Capitalism's Insurance Not Citizens' "entitlements"
By Beryl Wajsman, Editor, The Suburban
The global economic crisis has led many commentators and politicians to engage in heated debate over the appropriate balance between increasing government revenues and decreasing government spending. With sovereign debt in doubt throughout the west, the debate is sorely needed. But what is not needed is the hijacking of language and the misrepresentation of the issues that flow from that act by placing the vulnerable among us at greatest risk.
Over the past few weeks the word “entitlement” has been used to describe the social security programs in place broadly in the west since the Great Depression as well as the medicare programs that came later. It is always followed with a comment that they need to be reduced. The use of the word “entitlement” is a gross distortion.
Seniors’ pensions, employment insurance and medicare are not “entitlements” with the implication that citizens somehow feel they are owed these at no cost. These programs are insurances for which we pay dearly through our taxes. And the first two began as capitalism’s insurance.
Too many of those who shape opinion today have little sense of history. They would do well to remember that the 1930s almost brought an end to the free market system. It had been mercilessly ravaged and pillaged. One third of this continent was left destitute. Another third teetering on the edge.
It happened because human greed knew no limits while human reason and compassion were in short supply. President Roosevelt realized – in addition to his sincere concern for the suffering – that without constraints on the privileged and a security system for the vulnerable, not only was capitalism likely to fail, but revolution could not be ruled out. Just eighteen months before his inauguration he had witnessed 10,000 veterans encamped in the park in front of Congress for a month demanding that they be paid some form of pension so they could survive the Depression. Republican President Herbert Hoover ordered Generals Douglas MacArthur, Dwight D. Eisenhower and George S. Patton to lead an armored corps supported by tanks and force the “Bonus Army” protesters – all World War I veterans – out of Washington. Some twenty were killed, hundreds wounded. It was the first time the Army of the United States was called into the streets of the Capitol for a military operation since the Civil War.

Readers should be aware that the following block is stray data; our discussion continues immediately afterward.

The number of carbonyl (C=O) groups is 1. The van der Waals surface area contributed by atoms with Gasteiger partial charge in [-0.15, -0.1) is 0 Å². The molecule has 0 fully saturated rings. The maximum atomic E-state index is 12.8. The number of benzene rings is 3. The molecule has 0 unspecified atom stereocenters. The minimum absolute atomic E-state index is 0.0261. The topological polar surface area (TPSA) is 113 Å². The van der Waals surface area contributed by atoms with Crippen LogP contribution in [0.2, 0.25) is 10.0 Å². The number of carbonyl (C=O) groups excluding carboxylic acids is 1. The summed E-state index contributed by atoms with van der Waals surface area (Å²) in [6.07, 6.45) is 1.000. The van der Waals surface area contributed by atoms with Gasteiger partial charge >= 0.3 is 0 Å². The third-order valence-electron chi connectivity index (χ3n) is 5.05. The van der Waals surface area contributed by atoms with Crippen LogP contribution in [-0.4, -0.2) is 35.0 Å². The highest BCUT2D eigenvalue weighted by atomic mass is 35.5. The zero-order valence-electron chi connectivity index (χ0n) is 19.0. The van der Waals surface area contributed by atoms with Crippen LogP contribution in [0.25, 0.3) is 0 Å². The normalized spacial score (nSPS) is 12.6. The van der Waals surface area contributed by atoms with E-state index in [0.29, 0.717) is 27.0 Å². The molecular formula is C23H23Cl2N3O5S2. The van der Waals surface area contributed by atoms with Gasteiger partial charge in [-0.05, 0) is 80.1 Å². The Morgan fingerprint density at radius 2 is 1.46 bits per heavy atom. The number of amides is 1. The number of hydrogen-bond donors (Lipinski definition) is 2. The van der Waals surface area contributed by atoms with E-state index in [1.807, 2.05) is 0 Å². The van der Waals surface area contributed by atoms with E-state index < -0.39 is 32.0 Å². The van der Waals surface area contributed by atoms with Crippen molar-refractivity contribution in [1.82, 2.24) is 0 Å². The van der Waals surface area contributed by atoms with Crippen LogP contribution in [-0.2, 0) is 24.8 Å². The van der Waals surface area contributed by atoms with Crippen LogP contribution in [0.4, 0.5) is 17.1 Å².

The social security system that arose out of the havoc of the Depression was the highest and best promise of industrial liberalism. It is not a gift. It is insurance [emphasis added]. One we pay for as we do with medicare. It is an appropriate and essential part of the services that a state must provide its citizens. Services offered by the state and paid for by us. And herein lies the problem that we must cure.
Over the past four decades western politicians have forgotten that the primary responsibility of government is the provision of essential services, not social engineering. They’ve forgotten that they are called public servants. Instead, they have engaged in a frenzied orgy of prohibition and regulation truly unmatched in modern history. They have perverted the liberal industrial state into a nanny state with armies of bureaucrats and inspectors giving them more power over “we the people.”
The groaning corpus of prohibitory law and legislation now takes up from 18-25% of budgets, depending on the jurisdiction, just to enforce. The yoke of the burden is so heavy today that small businesses in Quebec, for example, must spend 19 full working days a year complying and completing government requirements. The burden is not much lighter in the rest of Canada or in the United States. In Europe the situation is so onerous in countries like Italy, that the European Bank has made de-bureaucratization
and liberalization conditions for an economic bailout of that country.
This is not to say that changes are not needed in our social security system. We need to allow some private medical care. We need to reform state pensions so that those who need them get more while the rich don’t. We need to expand job re-training and skills development in our employment insurance system. But we also need to get rid of tax breaks like the oil depletion allowance for instance. It’s not a one way street. Before politicians demonize the public by calling our social security insurance “entitlements” and seek to cut them, let them cut the nanny-state out and get real savings and use them to help those in need,streamline and reform the system, reduce our national debt and secure our futures.
Yes, I know it’s hard for them. They will lose some of their command-state power. But we, the people, will gain an “entitlements” that are the true birthrights of every citizen of a free society. Freedom from fear and freedom from want. The entitlements from governments that serve not control.
If we will it, we can make it so.